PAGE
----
Photo by Bridget Gleeson
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    Big City Escapes
    If you feel like escaping from the big city, there are plenty of relaxing day trips and weekend getaways within easy striking distance of Buenos Aires. Whether you’re looking for a romantic adventure on the water or an old-world experience on horseback, the surrounding region has much to offer. The lazy Tigre River delta is just a short train journey away, and the charmingly sleepy colonial settlement of Colonia del Sacramento in Uruguay is an easy boat ride across Rio de La Plata. (Immigration is at the port.) Finally, you could take a trip to an estancia (ranch) and the rural town of San Antonio de Areco, located in gaucho country in the province of Buenos Aires.
    Photo by Stefano Paterna/age fotostock
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    Dance the Night Away
    It’s not for everyone, but if you’re young—or young at heart—and don’t mind that the dance floor doesn’t really get going until around 2 in the morning, then you’re in the right city. Buenos Aires’ nightclub scene is rightfully famous. There are a string of superclubs like Pacha lining the shore of the Rio de la Plata in the north of the city, and smaller, more alternative clubs like Niceto Club and Crobar in the Palermo neighborhood. Go out for a late dinner, and then out for drinks, before even attempting to enter the nightclub; otherwise you’ll certainly show up too early and have to wait for the crowds to arrive.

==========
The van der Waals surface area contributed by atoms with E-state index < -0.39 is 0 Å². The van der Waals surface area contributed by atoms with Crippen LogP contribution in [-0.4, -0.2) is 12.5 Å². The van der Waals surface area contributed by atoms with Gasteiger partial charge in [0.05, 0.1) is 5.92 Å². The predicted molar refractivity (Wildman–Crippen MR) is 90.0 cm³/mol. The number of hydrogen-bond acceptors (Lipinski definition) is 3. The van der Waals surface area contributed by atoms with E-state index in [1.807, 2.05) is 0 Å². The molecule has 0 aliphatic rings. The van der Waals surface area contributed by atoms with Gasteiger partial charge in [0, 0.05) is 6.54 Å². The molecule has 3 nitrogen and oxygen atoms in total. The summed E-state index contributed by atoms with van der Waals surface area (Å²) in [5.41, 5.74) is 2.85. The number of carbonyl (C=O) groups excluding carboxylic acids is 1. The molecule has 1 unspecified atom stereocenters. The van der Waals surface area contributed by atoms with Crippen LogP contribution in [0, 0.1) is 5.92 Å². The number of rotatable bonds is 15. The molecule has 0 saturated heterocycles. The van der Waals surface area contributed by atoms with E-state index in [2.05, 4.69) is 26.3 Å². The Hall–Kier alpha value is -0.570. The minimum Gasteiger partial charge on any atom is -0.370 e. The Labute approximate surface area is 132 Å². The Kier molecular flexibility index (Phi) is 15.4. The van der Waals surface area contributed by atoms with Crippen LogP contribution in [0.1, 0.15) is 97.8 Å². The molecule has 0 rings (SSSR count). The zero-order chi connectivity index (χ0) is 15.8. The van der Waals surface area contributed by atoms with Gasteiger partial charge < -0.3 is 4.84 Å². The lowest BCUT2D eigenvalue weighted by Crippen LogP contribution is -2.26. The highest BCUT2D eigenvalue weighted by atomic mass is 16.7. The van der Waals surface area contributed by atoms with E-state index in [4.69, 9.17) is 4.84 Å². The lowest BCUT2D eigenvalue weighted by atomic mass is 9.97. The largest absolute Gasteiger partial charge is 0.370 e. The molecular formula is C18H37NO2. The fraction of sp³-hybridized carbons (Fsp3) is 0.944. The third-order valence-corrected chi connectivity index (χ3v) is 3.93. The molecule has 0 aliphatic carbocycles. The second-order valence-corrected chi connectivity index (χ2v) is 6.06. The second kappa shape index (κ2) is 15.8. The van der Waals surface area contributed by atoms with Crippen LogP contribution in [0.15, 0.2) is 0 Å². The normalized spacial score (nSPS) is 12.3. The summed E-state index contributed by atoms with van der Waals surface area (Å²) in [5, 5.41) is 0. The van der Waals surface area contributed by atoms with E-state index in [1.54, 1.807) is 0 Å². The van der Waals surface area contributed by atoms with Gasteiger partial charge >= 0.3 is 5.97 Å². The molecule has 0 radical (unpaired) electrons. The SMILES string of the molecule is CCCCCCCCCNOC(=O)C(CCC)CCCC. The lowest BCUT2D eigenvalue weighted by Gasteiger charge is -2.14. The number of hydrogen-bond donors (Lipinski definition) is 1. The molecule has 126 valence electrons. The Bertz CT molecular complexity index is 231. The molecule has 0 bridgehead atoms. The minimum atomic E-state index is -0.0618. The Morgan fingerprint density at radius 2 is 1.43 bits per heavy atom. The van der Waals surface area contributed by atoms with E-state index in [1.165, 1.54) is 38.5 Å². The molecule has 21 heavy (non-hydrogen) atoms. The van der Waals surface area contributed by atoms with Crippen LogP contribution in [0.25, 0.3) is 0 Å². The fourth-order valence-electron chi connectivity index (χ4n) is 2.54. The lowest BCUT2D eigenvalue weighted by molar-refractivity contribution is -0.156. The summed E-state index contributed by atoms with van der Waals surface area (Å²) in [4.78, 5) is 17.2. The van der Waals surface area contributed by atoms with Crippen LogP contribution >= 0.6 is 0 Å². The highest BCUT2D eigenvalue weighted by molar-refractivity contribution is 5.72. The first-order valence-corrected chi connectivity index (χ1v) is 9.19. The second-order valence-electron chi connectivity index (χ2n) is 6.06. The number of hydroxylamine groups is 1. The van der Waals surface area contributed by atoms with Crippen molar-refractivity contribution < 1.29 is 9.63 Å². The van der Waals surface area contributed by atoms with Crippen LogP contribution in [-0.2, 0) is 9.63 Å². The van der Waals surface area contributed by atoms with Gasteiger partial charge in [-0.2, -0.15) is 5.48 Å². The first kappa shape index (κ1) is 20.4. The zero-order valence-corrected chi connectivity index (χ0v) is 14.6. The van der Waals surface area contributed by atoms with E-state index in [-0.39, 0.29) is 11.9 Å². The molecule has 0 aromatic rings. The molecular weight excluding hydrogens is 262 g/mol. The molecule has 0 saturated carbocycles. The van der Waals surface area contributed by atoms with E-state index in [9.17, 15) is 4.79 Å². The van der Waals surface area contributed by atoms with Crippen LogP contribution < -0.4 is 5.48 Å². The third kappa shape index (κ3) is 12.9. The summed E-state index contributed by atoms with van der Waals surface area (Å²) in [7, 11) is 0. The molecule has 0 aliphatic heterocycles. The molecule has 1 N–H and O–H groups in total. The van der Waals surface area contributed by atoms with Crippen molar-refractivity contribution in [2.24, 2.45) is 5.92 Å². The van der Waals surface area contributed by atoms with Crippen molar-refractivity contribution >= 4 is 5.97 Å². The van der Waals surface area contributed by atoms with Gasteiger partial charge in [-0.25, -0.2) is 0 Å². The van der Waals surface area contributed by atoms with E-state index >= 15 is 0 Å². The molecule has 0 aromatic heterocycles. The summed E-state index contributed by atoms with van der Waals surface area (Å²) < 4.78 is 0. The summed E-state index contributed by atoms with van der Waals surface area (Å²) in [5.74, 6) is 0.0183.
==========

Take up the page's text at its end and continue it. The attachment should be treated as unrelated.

Photo by Christian Kapteyn/age fotostock
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    Linger over a Late Brunch
    Particularly if you’ve been out late the night before, there’s nothing like a leisurely late-morning brunch in Buenos Aires. While not traditionally Argentine, many restaurants and hotels have caught on to the custom and offer special brunch menus on weekend mornings, complete with omelets and Bloody Mary variations. Favorite venues in Palermo include Olsen, Home Hotel, and Ninina Bakery. Note that in Buenos Aires, brunch often starts late and runs all afternoon, lasting almost until evening—it’s a perfectly decadent way to make the lazy transition into the next round of dinner, drinks, and nighttime entertainment.
    Photo by Charlie Richards/age fotostock
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    Drink Up, the Night Is Young
    Not long ago, Buenos Aires residents stuck to the basics: beer, wine, and fernet, an Italian digestif extremely popular at parties and bars throughout the city. But the local palate is changing. A cocktail movement is in the works, with bartenders perfecting classic cocktails and crafting creative libations from fresh fruits and botanicals. Look for drinks made with vermouth, a nod to the city’s Spanish and Italian immigrant past, at Buenos Aires’ best cocktail bars, such as 878 in Villa Crespo and Doppelganger in San Telmo. If you want the real Argentine experience, and you can stomach it, do as the locals do and ask for a fernet and cola.
    Photo by Bridget Gleeson
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    Wine Tasting from the Nation's Varied Terroirs
    To be clear, wine isn’t produced anywhere near the city of Buenos Aires. The country’s wine capital is in Mendoza, near the Chilean border, with additional wine-producing regions in the northern provinces and far south in Patagonia. No matter—the capital city offers the best opportunity to sample wines from the nation’s varied terroirs. Taste excellent varietals by the glass at wine-focused bars like Recoleta’s Gran Bar Danzón, or stop into one of the wine boutiques throughout the city for a degustación (tasting.) After a glass or two of fruity Malbec, the city starts feeling even more romantic.
    Photo by Bridget Gleeson